SEO involves considering what people search for (the actual search terms and keywords typed into search engines), which search engines are preferred by their targeted audience eg. Google, as well as how search engines work with regards to the computer-programmed algorithms that dictate search engine behaviour.
3. What are the benefits of SEO?
So here there are essentially three parts to this. Firstly, it benefits the users actually searching for things, so anyone who’s looking to buy something or visit somewhere. For users, it obviously helps them see exactly what they’re looking for, get the information they’re looking for quickly, and get the best information to help them the most. That’s how it helps the users.
Secondly it helps the website owners themselves, so the businesses out there with websites, it helps them. So a lot of big businesses, they pay for SEO Services because it helps their websites get the exposure that they need, so that people are aware of their businesses. For example, anyone searching for something like “ice cream near me”, the local ice cream stores will pop up in the results and then users will actually know where to go. The ice cream stores get business through that, so obviously it helps the businesses and the website owners. Sometimes businesses have huge SEO budgets (so they have money to pay SEO experts a lot of time) to make sure that specific businesses show up in the top results in Google. Google isn’t always happy about that, but there’s nothing technically wrong with that.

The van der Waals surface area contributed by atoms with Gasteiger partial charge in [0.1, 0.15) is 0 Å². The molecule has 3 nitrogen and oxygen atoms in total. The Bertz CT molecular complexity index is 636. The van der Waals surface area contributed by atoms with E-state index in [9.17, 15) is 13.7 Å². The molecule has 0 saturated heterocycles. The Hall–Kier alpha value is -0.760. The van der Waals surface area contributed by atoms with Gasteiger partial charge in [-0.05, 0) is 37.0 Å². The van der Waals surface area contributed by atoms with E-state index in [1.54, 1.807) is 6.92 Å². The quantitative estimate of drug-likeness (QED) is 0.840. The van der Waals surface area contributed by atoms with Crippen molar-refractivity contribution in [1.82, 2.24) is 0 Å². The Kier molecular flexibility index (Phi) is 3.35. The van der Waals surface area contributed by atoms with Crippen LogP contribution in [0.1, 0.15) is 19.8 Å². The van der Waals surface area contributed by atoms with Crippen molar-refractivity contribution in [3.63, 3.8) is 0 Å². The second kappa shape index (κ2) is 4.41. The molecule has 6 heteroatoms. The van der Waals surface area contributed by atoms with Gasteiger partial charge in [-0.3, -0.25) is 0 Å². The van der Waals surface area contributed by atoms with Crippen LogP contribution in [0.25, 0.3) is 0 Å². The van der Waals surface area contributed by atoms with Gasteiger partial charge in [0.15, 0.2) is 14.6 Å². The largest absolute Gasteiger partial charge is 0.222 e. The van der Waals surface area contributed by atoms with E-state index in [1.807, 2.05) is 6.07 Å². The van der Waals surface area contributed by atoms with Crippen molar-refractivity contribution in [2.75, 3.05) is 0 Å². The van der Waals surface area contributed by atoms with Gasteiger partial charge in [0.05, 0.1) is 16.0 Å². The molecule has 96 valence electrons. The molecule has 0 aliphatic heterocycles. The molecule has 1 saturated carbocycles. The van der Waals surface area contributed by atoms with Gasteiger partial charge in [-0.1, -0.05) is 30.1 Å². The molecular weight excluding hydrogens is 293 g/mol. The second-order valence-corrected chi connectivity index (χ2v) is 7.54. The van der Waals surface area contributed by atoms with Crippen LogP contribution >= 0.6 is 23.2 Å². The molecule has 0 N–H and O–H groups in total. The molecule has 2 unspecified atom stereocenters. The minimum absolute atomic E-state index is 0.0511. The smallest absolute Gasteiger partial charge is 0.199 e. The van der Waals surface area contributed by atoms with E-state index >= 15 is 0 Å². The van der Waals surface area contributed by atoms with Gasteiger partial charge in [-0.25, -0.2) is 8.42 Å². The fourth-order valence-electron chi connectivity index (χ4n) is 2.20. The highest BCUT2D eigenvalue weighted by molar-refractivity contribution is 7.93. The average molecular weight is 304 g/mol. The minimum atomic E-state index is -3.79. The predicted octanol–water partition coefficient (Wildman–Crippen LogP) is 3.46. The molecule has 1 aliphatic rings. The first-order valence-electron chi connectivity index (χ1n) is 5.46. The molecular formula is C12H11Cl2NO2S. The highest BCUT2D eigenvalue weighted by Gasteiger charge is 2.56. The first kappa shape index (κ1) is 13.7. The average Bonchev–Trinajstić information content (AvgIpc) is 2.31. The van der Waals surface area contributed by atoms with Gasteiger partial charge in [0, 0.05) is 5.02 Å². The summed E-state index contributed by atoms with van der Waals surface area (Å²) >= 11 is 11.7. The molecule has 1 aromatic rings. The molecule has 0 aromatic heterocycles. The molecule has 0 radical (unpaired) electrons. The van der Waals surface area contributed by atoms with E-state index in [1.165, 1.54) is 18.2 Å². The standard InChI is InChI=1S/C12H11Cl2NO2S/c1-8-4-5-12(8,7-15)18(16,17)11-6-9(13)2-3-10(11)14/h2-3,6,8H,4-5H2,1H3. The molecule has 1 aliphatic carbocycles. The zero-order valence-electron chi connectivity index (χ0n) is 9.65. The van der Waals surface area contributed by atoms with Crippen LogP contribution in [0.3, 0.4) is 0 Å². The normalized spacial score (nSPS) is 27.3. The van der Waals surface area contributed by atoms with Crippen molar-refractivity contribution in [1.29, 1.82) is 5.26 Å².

Thirdly it helps Google, so the search engines. So for search engines like Google, they use Bots (kind of like programs) that help them organise everything in the results, so essentially SEO helps these Bots understand what the different pages are to give the best results when people search for things, which helps people actually find what they’re looking for. Google wants you to be happy, and that’s where SEO actually helps them. So the actual benefit for Google is that people who do SEO on their sites help the Google Bots understand what their website is about, and it helps the Bots put an order to which businesses are the best based on how much they understand about that website.